| Quote #4
I suppose it was mainly us newcomers who talked about "dream futures" that winter, though a number of veterans did too. […] It couldn't last, of course, but like I say, just for those few months, we somehow managed to live in this cosy state of suspension in which we could ponder our lives without the usual boundaries. (12.22)
At the Cottages, Kathy and her friend enjoy spending time in their little bubble. Now there's no Miss Lucy to tell them not to talk about dream futures. Instead, they can pretend that anything is possible. What do you think about the way Kathy describes these conversations about dreams? Why is it a "state of suspension"?
| Quote #5
Ruth began telling us about the sort of office she'd ideally work in, and I immediately recognised it. She went into all the details—the plants, the gleaming equipment, the chairs with their swivels and castors—and it was so vivid everyone let her talk uninterrupted for ages. […] In fact, listening to her, I even started wondering if maybe it was all feasible: if one day we might all of us move into a place like that and carry on our lives together. (12.28)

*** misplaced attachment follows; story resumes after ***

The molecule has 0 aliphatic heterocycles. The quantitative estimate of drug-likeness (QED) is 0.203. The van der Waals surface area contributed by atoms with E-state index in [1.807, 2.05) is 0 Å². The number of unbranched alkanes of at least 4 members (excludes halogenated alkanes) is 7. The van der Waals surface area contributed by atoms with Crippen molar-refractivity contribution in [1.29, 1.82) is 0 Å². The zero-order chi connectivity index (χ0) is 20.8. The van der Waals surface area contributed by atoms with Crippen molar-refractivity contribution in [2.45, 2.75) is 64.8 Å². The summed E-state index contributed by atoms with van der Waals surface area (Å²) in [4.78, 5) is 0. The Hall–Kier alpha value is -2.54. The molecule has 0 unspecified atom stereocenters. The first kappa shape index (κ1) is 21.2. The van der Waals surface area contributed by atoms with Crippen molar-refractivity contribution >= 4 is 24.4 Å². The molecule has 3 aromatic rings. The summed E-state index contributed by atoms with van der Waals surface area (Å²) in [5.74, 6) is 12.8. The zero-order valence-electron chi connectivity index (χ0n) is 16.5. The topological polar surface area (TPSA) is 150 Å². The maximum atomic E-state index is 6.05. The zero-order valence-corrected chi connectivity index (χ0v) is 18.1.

Ruth's dream future comes from an advertisement she sees on the ground. At first, Kathy's a downer. But eventually even Kathy can't help but hope that maybe just maybe this dream future is a real possibility. Talk about the power of persuasion.
| Quote #6
Then Chrissie said in a new voice: "You know, Ruth, we might be coming here in a few years' time to visit you. Working in a nice office. I don't see how anyone could stop us visiting you then."
"That's right," Ruth said quickly. "You can all come and see me." (13.24-25)
Chrissie and Ruth have this chat in Norfolk. Notice how Chrissie says that they "might" be visiting Ruth while she works in an office, but Ruth says they "can." What's the distinction between these two verbs? Sounds to us like maybe Ruth is getting a little too into this daydream. That could get dicey, fast.